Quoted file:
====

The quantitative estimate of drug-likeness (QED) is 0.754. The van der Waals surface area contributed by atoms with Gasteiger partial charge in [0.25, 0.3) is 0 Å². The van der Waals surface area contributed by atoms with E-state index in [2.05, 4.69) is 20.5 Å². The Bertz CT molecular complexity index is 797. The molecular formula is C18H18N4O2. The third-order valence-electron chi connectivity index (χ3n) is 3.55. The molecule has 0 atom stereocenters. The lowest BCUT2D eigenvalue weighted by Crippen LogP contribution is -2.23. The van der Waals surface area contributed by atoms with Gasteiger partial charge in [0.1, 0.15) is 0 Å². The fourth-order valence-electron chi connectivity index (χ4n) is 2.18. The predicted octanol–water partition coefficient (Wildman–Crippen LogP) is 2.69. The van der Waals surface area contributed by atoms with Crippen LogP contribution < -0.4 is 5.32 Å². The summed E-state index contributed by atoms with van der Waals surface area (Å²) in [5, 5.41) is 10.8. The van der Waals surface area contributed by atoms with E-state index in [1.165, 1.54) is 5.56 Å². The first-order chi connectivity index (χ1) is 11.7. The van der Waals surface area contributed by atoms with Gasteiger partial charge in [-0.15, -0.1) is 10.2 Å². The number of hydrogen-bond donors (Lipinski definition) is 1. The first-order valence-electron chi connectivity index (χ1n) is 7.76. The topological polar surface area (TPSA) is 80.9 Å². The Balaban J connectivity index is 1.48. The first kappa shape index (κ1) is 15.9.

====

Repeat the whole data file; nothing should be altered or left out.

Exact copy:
The quantitative estimate of drug-likeness (QED) is 0.754. The van der Waals surface area contributed by atoms with Gasteiger partial charge in [0.25, 0.3) is 0 Å². The van der Waals surface area contributed by atoms with E-state index in [2.05, 4.69) is 20.5 Å². The Bertz CT molecular complexity index is 797. The molecular formula is C18H18N4O2. The third-order valence-electron chi connectivity index (χ3n) is 3.55. The molecule has 0 atom stereocenters. The lowest BCUT2D eigenvalue weighted by Crippen LogP contribution is -2.23. The van der Waals surface area contributed by atoms with Gasteiger partial charge in [0.1, 0.15) is 0 Å². The fourth-order valence-electron chi connectivity index (χ4n) is 2.18. The predicted octanol–water partition coefficient (Wildman–Crippen LogP) is 2.69. The van der Waals surface area contributed by atoms with Crippen LogP contribution < -0.4 is 5.32 Å². The summed E-state index contributed by atoms with van der Waals surface area (Å²) in [5, 5.41) is 10.8. The van der Waals surface area contributed by atoms with E-state index in [1.165, 1.54) is 5.56 Å². The first-order chi connectivity index (χ1) is 11.7. The van der Waals surface area contributed by atoms with Gasteiger partial charge in [-0.15, -0.1) is 10.2 Å². The number of hydrogen-bond donors (Lipinski definition) is 1. The first-order valence-electron chi connectivity index (χ1n) is 7.76. The topological polar surface area (TPSA) is 80.9 Å². The Balaban J connectivity index is 1.48. The first kappa shape index (κ1) is 15.9.